Friends.
Tramshed_Manav

Shoreditch, Rivington Street, just outside Tramshed.Tramshed_Shoreditch exterior

Pictures from the Land of a Thousand Smiles.

Siam Square Night Market. On the weekends hundreds of stalls throng the covered spaces underneath the Siam Square BTS stationBangkok_Siam Square Night Market 1 Some people aren’t here for the shopping. They just want to get home.
Bangkok_Siam Square Night Market 2The King is always watching. And what a fetching hat.Bangkok_Siam Square Backalley 1Some of the small shopping streets off Siam SquareBangkok_Siam Square Backalley 2On a boat ride down the Chao Phraya river. Recommended mode of transport to get to all the main attractions.Bangkok_FerryFerry point serving some of the city’s most notable tourist destinationsBangkok_Ferry 23 Baht, one way, Wat ArunBangkok_Ferry 3Bangkok_Ferry 4_BoyOn our way to the Royal Palace and surrounding temples, doing our real life temple run.Bangkok_MonksBangkok_TempleBangkok_Temple 2Playing around with posed action shots. Gloria’s pants matching the architecture quite well.
Bangkok_Temple 3Bangkok_Phrang 1Bangkok_Phrang 2Bangkok_Phrang 3Across the river from the Royal Palace, and the view from the highest Phrang of this temple complex we were in.Bangkok_SceneryBangkok_Phrang 4Bangkok Chinatown 
Bangkok_Yaowaraj_Chinatown 1Bangkok_Yaowaraj_Chinatown 2Bangkok_Yaowaraj_Chinatown 3Bangkok_Yaowaraj_Chinatown 4Bangkok_Yaowaraj_Chinatown 5Bangkok_Yaowaraj_Chinatown 6

Thailand is a wonderful place. The people are mostly friendly, the food absolutely gorgeous and the country’s signature Iced Tea is one heckuva thirst quencher. We popped into Bangkok for a city trip from Singapore with not much of a plan and just a vague idea of what we wanted to accomplish. Glen wanted Thai food (principally mango glutinous rice), I wanted the Tom Yum Goong and shopping, and collectively we were in it for the foot massages. The shopping was a disappointment, but the foot massages and the food more than made up for it.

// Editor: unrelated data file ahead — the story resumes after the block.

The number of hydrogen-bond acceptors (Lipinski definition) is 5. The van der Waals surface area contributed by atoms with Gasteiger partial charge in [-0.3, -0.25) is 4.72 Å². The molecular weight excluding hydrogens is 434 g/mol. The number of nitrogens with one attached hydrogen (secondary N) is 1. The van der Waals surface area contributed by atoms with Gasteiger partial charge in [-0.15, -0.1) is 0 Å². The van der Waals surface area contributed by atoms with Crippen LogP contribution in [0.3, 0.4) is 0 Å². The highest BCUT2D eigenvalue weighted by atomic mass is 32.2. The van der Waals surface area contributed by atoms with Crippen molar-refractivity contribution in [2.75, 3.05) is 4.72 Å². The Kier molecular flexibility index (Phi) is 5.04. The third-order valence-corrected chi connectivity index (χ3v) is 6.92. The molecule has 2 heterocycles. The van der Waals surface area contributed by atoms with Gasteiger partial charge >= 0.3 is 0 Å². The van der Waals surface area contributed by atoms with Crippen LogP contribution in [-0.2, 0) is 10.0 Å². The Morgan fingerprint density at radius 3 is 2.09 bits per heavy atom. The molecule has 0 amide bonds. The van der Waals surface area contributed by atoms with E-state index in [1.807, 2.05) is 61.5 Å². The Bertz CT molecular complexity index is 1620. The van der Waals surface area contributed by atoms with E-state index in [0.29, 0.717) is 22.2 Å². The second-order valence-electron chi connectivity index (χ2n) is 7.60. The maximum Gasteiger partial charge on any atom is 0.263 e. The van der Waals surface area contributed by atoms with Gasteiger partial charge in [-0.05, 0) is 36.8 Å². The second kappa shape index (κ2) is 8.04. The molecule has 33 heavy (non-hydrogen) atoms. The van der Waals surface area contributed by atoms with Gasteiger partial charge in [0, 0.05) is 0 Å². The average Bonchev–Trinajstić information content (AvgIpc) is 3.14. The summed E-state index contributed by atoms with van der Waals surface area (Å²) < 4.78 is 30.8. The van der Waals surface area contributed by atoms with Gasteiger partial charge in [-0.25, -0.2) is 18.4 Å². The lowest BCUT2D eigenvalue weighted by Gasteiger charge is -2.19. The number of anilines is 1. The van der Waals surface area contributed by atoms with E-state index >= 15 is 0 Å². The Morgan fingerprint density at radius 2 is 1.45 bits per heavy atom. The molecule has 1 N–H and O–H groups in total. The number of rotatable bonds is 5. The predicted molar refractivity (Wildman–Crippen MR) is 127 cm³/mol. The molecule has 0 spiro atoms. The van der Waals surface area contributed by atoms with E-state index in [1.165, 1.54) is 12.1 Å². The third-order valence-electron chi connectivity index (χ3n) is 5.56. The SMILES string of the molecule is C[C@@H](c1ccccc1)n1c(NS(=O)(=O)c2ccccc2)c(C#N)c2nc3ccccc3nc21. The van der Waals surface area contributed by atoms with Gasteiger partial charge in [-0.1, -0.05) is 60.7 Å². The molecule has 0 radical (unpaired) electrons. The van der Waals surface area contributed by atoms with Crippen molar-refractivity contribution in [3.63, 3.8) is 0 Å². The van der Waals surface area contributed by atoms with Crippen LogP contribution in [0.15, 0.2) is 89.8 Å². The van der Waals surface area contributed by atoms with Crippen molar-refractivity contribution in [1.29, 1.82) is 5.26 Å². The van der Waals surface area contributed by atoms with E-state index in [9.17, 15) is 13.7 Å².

Most meals consisted of the same principal dishes – Tom Yum Goong (spicy and sour seafood soup), green curry and basil leaf minced meat. As and when they were available, we augmented them with egg omelette, papaya salad and fish cakes. In signature Thai fashion, most dishes start sweet and end with a spicy and savoury kick – a combination which is the darling of fusion cuisine the world over.  The food was all excellent, but Glen and I disagreed about which restaurant we liked the most. I liked the Tom Yum Goong at Ban Khun Mae, a thinner soup with a spicier end note, but the best Thai I’ve had so far still has to be Yhingthai Palace at Purvis Street in Singapore. Glen liked the offerings at Lemongrass, a thirty year old stalwart just off Sukhumvit Road which served up a meatier and less spicy seafood broth. Lemongrass also does a wicked egg omelette, slightly crispy on the outside with a generous packet of pork belly tucked within like a porcine love letter.

Lemongrass Restaurant
Sukhumvit Rd, Khlong Toei
Bangkok 10110, Thailand
+66 2 258 8637
11:00 am – 2:00 pm, 6:00–11:30 pm

A meatier Tom Yum Goong – chockful of herbs and gritty prawn stock
Lemongrass_Tom Yum Goong

Egg omelette and pork bellyLemongrass_Fried Egg and Pork Omelette

I suppose you can’t go wrong with a bowl of Thai green curryLemongrass_Thai Green Curry

Basil leaves fried with minced meat – as classic as it getsLemongrass_Basil Fried Minced Pork

Thai fish cakesLemon Grass_Fish Cake

Baan Khun Mae
458/6-9 Siam Square Soi 8, Rama 1 Road,
Patumwan District, Bangkok 10330
Tel. (662)250-1952-3, (662)658-4112-3

Banana leaf fried chicken slicesBan Khun Mae_Banana Leaf ChickenTom Yum, again. Can’t get enough of that sweet and spicy elixir.Ban Khun Mae_Tom Yum GoongPapaya Salad: Som TumBan Khun Mae_Glass noodle saladGreen CurryBan Khun Mae_Green Curry

T&K Seafood Restaurant
49-51 Soi Phadung Dao
Chinatown, Bangkok, Thailand